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I've got a use case where the user wants to get a price based on a specific number of units as opposed to a typical straight cost/sale scenario. The backend manages the number crunching/heavy lifting based on a dynamic set of variables in order to deliver a single price back to the user.

In this scenario pricing decreases based on the number of units sought. The user typically requires a specific number of units and there's not a lot of common ground in terms of average units required across the customer base.

The idea here is to deliver the most relevant price to the user and provide a personalised experience that better suits their own use case - they need a unique number of units and a price for that amount, not a from - to amount.

An alternative is to provide a cost matrix, however that seems kind of primitive. There are also conversion factors at play that could be influenced by analysis paralysis etc.

Here are our early ideas. I wanted to get some feedback on what you make of it and given the use case detailed above, what you'd do differently.

Standard State executed state error state

Here are the challenges as I see them:

  • Provide an intuitive way for a user to get a per unit price
  • Make that pricing information easy to understand and act on;
  • Funnel price into a conversion event that makes sense to the user and can be acted on.
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2 Answers 2

Why not inform your customer directly about the price spans and reductions he gets when increasing the order quantity? This was always the first thing I asked our reseller on the phone during my apprenticeship.

I sketched an idea and wireframed it in Axure here.

My idea was to

  • show the customer when he gets reductions at what quantity
  • visualize the quantity
  • try to avoid a calculate-button
  • prevent the customer from errors when entering a wrong quantity number
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Thanks! The idea around cost saving at higher volume is genius (slight embarrassed it didn't come out during out ideation or research). Agreed that the calculate button has to go. Another idea was to have price auto update. –  AdamJay Nov 13 '13 at 9:22
    
I'm not so sure about the slider. In many use cases, the customer knows exactly how many they want before they get to that control. A slider makes it easy to get to within a certain range, but hard to get to a specific number. i.e. I have 120 tables, I want 120 tablecloths. The slider makes it easy to get "somewhere between 118 and 122" tablecloths, but fiddly to get exactly 120. There isn't an obvious place there to just type a number in, even though that's the easiest way to enter a specific number (it really isn't clear what the slider would do if I manually typed 120 into the box). –  Racheet Dec 13 '13 at 10:37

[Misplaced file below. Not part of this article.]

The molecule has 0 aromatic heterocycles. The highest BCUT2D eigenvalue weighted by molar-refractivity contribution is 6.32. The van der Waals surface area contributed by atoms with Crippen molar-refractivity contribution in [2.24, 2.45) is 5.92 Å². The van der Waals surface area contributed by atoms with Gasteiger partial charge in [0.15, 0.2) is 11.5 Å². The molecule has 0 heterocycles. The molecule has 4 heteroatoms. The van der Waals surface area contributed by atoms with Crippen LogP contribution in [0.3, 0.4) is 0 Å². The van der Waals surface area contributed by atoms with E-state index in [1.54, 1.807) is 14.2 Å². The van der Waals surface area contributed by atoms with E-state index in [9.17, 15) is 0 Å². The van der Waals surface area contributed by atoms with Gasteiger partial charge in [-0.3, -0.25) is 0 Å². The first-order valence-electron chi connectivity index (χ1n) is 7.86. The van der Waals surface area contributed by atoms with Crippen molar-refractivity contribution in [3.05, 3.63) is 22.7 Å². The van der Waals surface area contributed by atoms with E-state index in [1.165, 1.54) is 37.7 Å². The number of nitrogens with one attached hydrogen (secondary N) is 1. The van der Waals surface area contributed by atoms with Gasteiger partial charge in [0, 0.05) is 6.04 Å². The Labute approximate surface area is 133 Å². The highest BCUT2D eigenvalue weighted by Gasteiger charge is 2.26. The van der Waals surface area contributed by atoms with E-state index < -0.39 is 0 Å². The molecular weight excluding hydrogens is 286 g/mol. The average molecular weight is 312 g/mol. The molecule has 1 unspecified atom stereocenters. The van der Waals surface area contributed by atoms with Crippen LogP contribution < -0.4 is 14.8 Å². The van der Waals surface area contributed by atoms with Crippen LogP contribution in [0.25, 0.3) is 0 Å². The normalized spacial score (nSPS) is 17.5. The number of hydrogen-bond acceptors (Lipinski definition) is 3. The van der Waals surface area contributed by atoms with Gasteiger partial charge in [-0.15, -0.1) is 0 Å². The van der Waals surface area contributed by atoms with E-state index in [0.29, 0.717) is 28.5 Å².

@Racheet Since the slider is more obvious than the input field (I deliberately let away buttons with it) users will start to fiddle around with the slider first. Then they will see that the number on the slider changes and then they will notice that they can manually change the number. If you entered 120 the slider would jump to 120. My intention was to visualize the input. Did I understand your concern? What is your idea? –  uxfelix Dec 13 '13 at 10:50
    
My concern as more than the slider affords sliding, and sliding is a really fiddly interaction when you want to get only a specific number, rather than one of a group of nearby numbers. I just think it would be slightly less comfortable to use than just typing the number in. –  Racheet Dec 13 '13 at 11:19

How about not requiring another button to calculate but changing on typing via Javascript etc. Its one step less for the user to take and simpler.

Also one of my all time favorite pricing solutions: http://mailchimp.com/pricing/b/growing-business/

You could also show right or left (depending on screen size) the better options, so if you take 100 units more you will save 20$ etc. to get more out of the deal.

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